Real estate website vendor Tribus wants to help big brokerages beef up their websites with features like access to recently sold home data that have made property search sites like Redfin so popular with consumers.
Internally, the 5-year-old Chicago-based firm has been referring to the new effort to provide enhanced website solutions for brokerages as “Redfin as a service” (a play on “software as a service,” or SaaS), said Tribus founder and director of strategy Eric Stegemann.
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Brokerages can typically freely share multiple listing service data associated with active listings on their consumer-facing websites and mobile applications. But to share more in-depth MLS data that’s typically reserved for agents — like recently sold homes, price changes and pending sales — with consumers, many MLSs require them to enter into “virtual office website” (VOW) agreements. MLSs typically require that consumers using VOW sites follow a registration process.
Tech-focused brokerages like Redfin and ZipRealty have built popular national real estate sites, in part, by serving up VOW data to consumers. In June, for example, Redfin captured 6 million unique visitors to its website, the fifth most of any real estate site that month. That feat is all the more remarkable because while Redfin has listings data in 40 markets, it has no presence at all in 28 states.
Tribus acquired Austin, Texas-based real estate website vendor Displet this week to help begin powering VOW display for broker clients, Stegemann said.
With Displet’s technology and four-person team on board, Tribus is out to build the first VOW or Internet data exchange (IDX) listing sites that allow communication among agents, their clients and their clients’ collaborators on a home purchase by sharing notes attached to specific properties, Stegemann said.
The new platform, which Tribus will market to larger brokerages that want custom formatting, will also allow agents to rate listings and write notes that will be displayed with listings, Stegemann said.
By giving brokers the ability to show sold data, Tribus also empowers them to one-up Zillow and Trulia, which tap county tax assessor records to let consumers see what a property has sold for in the past. MLSs get sold data weeks or months ahead of time — one reason realtor.com now displays MLS sold data to nonregistered users in markets where MLSs are willing to provide it.
Other vendors have developed tools to help brokerages display VOW data. In May 2013, Tucson, Arizona-based Long Realty rolled out a mobile app developed by MobileRealtyApps that featured a VOW component.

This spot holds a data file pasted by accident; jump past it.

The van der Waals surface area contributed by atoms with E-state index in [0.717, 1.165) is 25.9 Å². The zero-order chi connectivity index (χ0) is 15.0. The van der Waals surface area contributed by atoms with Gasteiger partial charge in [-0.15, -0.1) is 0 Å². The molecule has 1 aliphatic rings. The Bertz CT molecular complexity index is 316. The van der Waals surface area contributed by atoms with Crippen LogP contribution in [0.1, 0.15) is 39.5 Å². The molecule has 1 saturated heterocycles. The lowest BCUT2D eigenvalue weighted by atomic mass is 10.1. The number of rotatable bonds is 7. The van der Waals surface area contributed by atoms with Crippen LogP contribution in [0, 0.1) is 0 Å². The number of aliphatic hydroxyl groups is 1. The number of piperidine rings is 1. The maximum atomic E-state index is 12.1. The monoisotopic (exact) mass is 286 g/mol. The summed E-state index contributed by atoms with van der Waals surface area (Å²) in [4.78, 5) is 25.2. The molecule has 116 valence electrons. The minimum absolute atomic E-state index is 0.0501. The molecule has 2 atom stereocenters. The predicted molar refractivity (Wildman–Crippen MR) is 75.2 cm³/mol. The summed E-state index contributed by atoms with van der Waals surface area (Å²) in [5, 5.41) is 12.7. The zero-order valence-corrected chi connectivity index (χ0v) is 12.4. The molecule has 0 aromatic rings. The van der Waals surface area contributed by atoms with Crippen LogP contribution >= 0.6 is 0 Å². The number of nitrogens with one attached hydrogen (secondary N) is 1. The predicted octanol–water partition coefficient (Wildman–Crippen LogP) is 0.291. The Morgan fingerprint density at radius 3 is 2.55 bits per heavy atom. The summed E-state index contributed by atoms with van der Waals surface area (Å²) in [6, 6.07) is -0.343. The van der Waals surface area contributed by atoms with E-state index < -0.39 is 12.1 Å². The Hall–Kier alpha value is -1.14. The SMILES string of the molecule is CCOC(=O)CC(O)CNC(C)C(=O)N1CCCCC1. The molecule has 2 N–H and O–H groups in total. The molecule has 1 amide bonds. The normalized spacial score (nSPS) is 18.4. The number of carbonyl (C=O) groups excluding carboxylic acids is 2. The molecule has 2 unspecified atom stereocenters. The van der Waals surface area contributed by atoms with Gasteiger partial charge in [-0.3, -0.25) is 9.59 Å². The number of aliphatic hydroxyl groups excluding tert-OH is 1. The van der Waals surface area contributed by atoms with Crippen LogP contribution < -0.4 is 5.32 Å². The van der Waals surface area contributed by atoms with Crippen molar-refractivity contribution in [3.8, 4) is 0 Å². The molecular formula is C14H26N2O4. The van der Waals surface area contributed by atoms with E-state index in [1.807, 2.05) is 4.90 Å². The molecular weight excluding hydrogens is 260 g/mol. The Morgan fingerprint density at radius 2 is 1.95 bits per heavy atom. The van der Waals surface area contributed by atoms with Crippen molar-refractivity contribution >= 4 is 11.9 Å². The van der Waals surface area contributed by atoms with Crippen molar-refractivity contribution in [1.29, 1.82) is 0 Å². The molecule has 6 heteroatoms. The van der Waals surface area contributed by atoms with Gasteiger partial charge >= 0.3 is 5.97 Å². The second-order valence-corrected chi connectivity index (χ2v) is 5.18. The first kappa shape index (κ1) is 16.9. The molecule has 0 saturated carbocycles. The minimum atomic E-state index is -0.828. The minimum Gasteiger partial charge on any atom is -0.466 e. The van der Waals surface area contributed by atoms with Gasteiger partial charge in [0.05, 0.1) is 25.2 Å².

Franchisors that have rolled out VOW components to their websites include Berkshire Hathaway HomeServices and Intero Real Estate. BHHS’s site prompts consumers on search results pages to register or login to access recently sold and pending sale info.
DocuSign Transaction Room integration
Tribus also offers customer relationship management and email marketing platforms to real estate pros.
Its CRM is the first to be integrated in DocuSign’s relatively new transaction management platform, DocuSign Transaction Rooms (formerly known as “Cartavi”). DocuSign announced an $85 million funding round in March that it says will help take the transaction management platform global.
Originally established as an e-signature technology provider, DocuSign entered the transaction management business when it acquired Cartavi in May 2013.
The two-way integration allow users to access both Tribus’ CRM from DocuSign Transaction Rooms and vice versa.
For example, once a user ties the accounts together, DocuSign Transaction Room users with a Tribus CRM account can pull in all of a contact’s information from their Tribus database from within the transaction management platform, Stegemann said.
This integration is the first of many for DocuSign, said Glenn Shimkus, vice president of product management at DocuSign. The firm’s currently looking at other CRM providers and tech vendors in other arenas like accounting. The firm’s working on integrating LoneWolf’s accounting platform in the next couple of weeks, Shimkus said.
“We want to be the hub for transactions,” Shimkus said of DocuSign’s effort to open up DocuSign Transaction Rooms to integrations.
More about Tribus
Stegemann founded Tribus in 2009 after selling his St. Louis-based brokerage River City Real Estate while retaining the rights to the firm’s intellectual property, which became the backbone for Tribus. The self-funded firm now has 21 employees.
Currently, 7,500 agents use Tribus’ products and services, Stegemann said. The firm’s largest client is 1,200-agent Pleasanton, California-based Better Homes and Gardens Real Estate Mason-McDuffie.
Tribus will announce a larger broker client with approximately 2,200 agents in coming weeks, Stegemann said.
Editor’s note: An earlier version of this story incorrectly labeled the firm as Tribus Group. In fact, the firm’s name is Tribus.